“How much trouble can you really get into in 140 characters?”
So asks the Ontario Ombudsman in a quotation that appears in the agency’s newsletter at its Facebook site, a question immediately answered with a lengthy reference to Marin’s personal hand in applying the new web tool.
“Recognized for his enthusiastic use of Twitter, Ontario Ombudsman André Marin was the lead speaker at a conference on social media in Toronto on Oct. 27. Mr. Marin, who tweets personally as Ont_Ombudsman, praised Twitter as “the ultimate people connector,” which allows him to engage directly with Ontarians in a personal but efficient way.
Citing his “five reasons why I like Twitter,” Mr. Marin detailed his experiences in using the social networking tool for almost a year, and mused about how he hopes to be able to employ it in investigations in future.
“How much trouble can you really get into in 140 characters?” he joked, advocating that more ombudsmen, CEOs and other executives use the tool.
If recent events are any indication, public figures can and do get into a lot of trouble using Twitter. And the phrase “Twitter abuse” is already in circulation on the web.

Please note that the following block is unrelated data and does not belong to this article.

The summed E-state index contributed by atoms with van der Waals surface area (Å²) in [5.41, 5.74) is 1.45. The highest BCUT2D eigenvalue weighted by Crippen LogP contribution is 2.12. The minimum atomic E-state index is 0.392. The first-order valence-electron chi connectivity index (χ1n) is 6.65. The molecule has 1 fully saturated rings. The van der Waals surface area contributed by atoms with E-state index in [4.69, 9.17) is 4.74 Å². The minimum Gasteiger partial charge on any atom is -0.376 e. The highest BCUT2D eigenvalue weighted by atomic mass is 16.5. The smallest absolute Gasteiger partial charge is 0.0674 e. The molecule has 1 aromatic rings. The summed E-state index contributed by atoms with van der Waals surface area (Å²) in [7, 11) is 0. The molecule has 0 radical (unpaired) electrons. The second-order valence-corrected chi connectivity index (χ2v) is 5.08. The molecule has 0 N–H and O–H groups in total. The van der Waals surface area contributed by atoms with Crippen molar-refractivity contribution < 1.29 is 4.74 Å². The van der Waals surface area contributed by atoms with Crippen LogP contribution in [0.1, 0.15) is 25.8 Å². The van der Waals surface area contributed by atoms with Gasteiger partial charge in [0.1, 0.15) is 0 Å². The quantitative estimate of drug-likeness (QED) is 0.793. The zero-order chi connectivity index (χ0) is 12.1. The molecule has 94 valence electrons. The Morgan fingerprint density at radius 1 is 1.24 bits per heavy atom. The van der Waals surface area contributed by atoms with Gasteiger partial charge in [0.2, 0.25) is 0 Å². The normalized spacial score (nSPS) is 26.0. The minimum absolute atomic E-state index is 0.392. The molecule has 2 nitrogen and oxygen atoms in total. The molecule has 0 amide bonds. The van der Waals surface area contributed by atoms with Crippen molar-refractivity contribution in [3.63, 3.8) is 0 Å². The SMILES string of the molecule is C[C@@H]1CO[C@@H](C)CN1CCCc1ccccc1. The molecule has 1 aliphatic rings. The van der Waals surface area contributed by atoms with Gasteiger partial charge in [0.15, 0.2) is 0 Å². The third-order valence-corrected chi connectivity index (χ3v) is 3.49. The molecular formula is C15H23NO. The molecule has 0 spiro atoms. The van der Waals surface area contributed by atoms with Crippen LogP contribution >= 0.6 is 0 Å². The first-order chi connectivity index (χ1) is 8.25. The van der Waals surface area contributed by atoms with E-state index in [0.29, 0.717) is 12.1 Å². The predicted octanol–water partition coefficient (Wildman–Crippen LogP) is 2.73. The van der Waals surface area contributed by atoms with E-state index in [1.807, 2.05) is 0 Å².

In April 2010, Scott MacLennan, a Scottish Labour candidate in the U.K. election was forced to withdraw after he tweeted derogatory comments during the campaign, in one tweet referring to senior citizens as “coffin dodgers.”
Only last week, U.S. President Obama’s press secretary Robert Gibbs used his official White House Twitter account to tweet an endorsement for his favourite bicycle store, a message in which Gibbs’ name appears in parentheses alongside the acronym “EOP” for “Executive Office of the President”.
And perhaps the most notorious Twitter fart in recent memory came from failed U.S. vice-presidential candidate Sarah Palin. After the acrimonious passage of the health care reform bill by Congress in April, Palin tweeted to her discouraged conservative followers “not to retreat, but to reload.”
The Andre Marin “Twitter Tracker”
Marin’s liberal use of the “tool” during his term of office as Ontario Ombudsman raises questions not just about his penchant for unabashed self-promotion and self-praise but also his judgment in broadcasting his personal thoughts on a panoply of subjects and persons unrelated to his office.
For example, in two separate tweets on January 27th and 29th this year, Marin’s followers are tweeted to his own impromptu product review of the new Apple iPad:
“Best thing about new iPad? It connects to projectors and has mobile version of Keynote! Amen!…Sober 2nd thought on the iPad: no multitasking apps and no camera are a drag. But priced like a 2008 32G iPod still makes it a steal.”